Why you should care
The future of this strategy could shape the future of Malawi’s fragile economy.
Daylong power outages are common for Malawians. Since mid-2017, they’ve at times had to wait 36 hours for power to return, only to have electricity go again 12 hours later. Now, the firms in charge of the country’s electricity generation and power supply are turning to diesel-powered heavy-duty generators to stop the East African nation’s already fragile economy from sliding further. But in the process, some fear the country may only be bringing on another disaster.
The country’s Electricity Generation Company (EGENCO) and the Electricity Supply Corporation of Malawi (ESCOM) have planted three giant generators in the northern city of Mzuzu, and 179 trucks are expected to arrive in the country this summer with consignments of generators from China. The machines will then be spread out across the country. The aims: to boost generation capacity in Malawi and help citizens and businesses that rely on power.
The ESCOM currently faces a possible 351-megawatt demand, and that’s to supply power to the only 11.9 percent of Malawians who, according to the World Bank, have electricity connections. Even that demand far surpasses the country’s current production capacity of around 220 MW. When the crisis hit Malawi last summer, the power supplier and generator blamed low water levels and debris in the country’s main sources of hydropower — Lake Malawi and the Shire River. But those factors also compounded an already dire challenge confronting Malawi: Electricity generation has dwindled but demand for power by both the domestic and industrial sectors has almost doubled over the past decade.
We cannot rule out the fact that this project might just turn out to be another disappointment in the future.
Anthony Ligoya, businessman
The generators are critical, ESCOM and EGENCO are arguing, because they are expected to top up the current production of power by another 78 MW, slicing the deficit between demand and generation by more than half. But critics are questioning whether the generators may end up just papering over a larger problem — and even the agencies acknowledge that the shortfall, which the generators will only partially take care of, has forced them to ration power.
“Imposition of power rationing,” says William Liabunya, chief executive officer for EGENCO, is essential “in order to ensure that every part of the country receives some electricity.”
An end to the current crisis could bring relief to low- and middle-class Malawians who survive on small- and medium-scale businesses that rely on electricity — such as welding and hairdressing. Many major investors running industrial-scale businesses in the country have welcomed the move too.
But other concerns are emerging as well. Some fear the project — ESCOM is unwilling to reveal its cost — could end up raising the price of electricity, hurting ordinary citizens. Diesel generators are hardly the best for the future air quality of a country. And their cost makes them, at best, a temporary solution — one that may win the country’s power agencies kudos for now, but could again plunge Malawians into a power crisis soon enough, especially since Malawi imports all of its fuel. The dependence on Chinese generators, some worry, could also strengthen the Asian power’s grip on Malawi’s economy. China is already Malawi’s second-largest trading partner after South Africa.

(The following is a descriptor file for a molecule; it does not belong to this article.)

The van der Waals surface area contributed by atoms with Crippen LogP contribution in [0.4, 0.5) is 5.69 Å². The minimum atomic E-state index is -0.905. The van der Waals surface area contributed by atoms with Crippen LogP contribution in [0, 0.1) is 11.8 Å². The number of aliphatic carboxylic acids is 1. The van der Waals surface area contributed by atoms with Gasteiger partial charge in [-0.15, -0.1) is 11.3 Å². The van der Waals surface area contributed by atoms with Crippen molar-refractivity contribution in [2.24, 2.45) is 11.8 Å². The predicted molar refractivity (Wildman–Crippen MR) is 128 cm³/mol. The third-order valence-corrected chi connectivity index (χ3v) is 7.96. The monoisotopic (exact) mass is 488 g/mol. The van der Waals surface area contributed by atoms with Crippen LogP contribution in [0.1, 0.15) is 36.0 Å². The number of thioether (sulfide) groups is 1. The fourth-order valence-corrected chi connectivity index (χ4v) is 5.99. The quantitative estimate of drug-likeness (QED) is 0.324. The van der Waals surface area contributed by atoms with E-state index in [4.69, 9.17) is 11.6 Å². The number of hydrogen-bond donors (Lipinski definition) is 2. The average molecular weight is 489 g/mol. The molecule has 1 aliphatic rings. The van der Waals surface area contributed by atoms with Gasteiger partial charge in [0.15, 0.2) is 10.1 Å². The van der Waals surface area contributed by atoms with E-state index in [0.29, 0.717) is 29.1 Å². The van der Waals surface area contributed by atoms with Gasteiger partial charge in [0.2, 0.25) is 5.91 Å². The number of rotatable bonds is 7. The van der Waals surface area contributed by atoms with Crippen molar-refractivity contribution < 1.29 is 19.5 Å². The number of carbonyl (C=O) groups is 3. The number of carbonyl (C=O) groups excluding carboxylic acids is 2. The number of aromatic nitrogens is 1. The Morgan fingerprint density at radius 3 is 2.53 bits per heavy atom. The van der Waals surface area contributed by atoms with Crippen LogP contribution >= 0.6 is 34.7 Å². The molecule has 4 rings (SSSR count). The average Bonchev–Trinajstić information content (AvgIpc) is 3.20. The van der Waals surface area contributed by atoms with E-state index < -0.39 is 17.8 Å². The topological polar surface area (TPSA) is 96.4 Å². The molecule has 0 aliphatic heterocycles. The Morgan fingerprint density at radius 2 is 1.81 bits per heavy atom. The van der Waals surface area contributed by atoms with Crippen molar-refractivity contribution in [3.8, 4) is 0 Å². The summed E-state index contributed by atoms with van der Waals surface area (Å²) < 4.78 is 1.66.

“Our country does not produce fuel, nor does it have any fuel reserve currently,” says Anthony Ligoya, a businessman in the capital city, Lilongwe. “We cannot rule out the fact that this project might just turn out to be another disappointment in the future when we shall wake up one day to find no fuel and no electricity in the whole country.”
Some, like Kenwell Kadango, manager for Petroleum Importers Limited — a Malawian firm that buys oil mostly from Tanzania and Mozambique — argue that concerns about the future are overblown. After all, he says, the last major power crisis Malawi faced before the current one was in 2011, suggesting that large-scale electricity shortages are intermittent at worst.
But the 2011 crisis sparked mass demonstrations against then President Bingu wa Mutharika, during which 12 people died in clashes between police and civilians. His brother, Peter, is now the president. The country did face a less severe but nonetheless significant power shortage in September 2012 as well.
And the first signs that Ligoya’s fears have a basis are already appearing. Currently, electricity tariffs in Malawi are reviewed every four years. But when the first generators arrived in Mzuzu in December, EGENCO and ESCOM proposed a tariff hike of nearly 25 percent, which means Malawians will start paying 73.23 kwacha (10 cents) instead of 53.80 kwacha (7 cents) per unit as a result of the shift from the hydropowered to diesel-powered electricity generation. In a country where the average daily income is less than a dollar — South Sudan is the only poorer country in the world — that’s a hefty hike.
Generating electricity from renewable sources like water and wind is the only lasting solution to Malawi’s power woes, says Arnold Kadziponye, a senior executive at Bondo Micro-Hydro Scheme, an independent electricity producer and provider. “Fuel cannot be relied upon in this adventure because it comes from other countries,” he says.
ESCOM’s own public relations officer, George Mituka, concedes the agency doesn’t have a backup plan for scenarios where Malawi faces shortages in imported fuel to power the generators. For the moment, Malawians are waiting in hope. But already, there’s a fear lurking for many: that the diesel generators may just prove another road to nowhere, in the country’s quest for a permanent fix for its energy woes.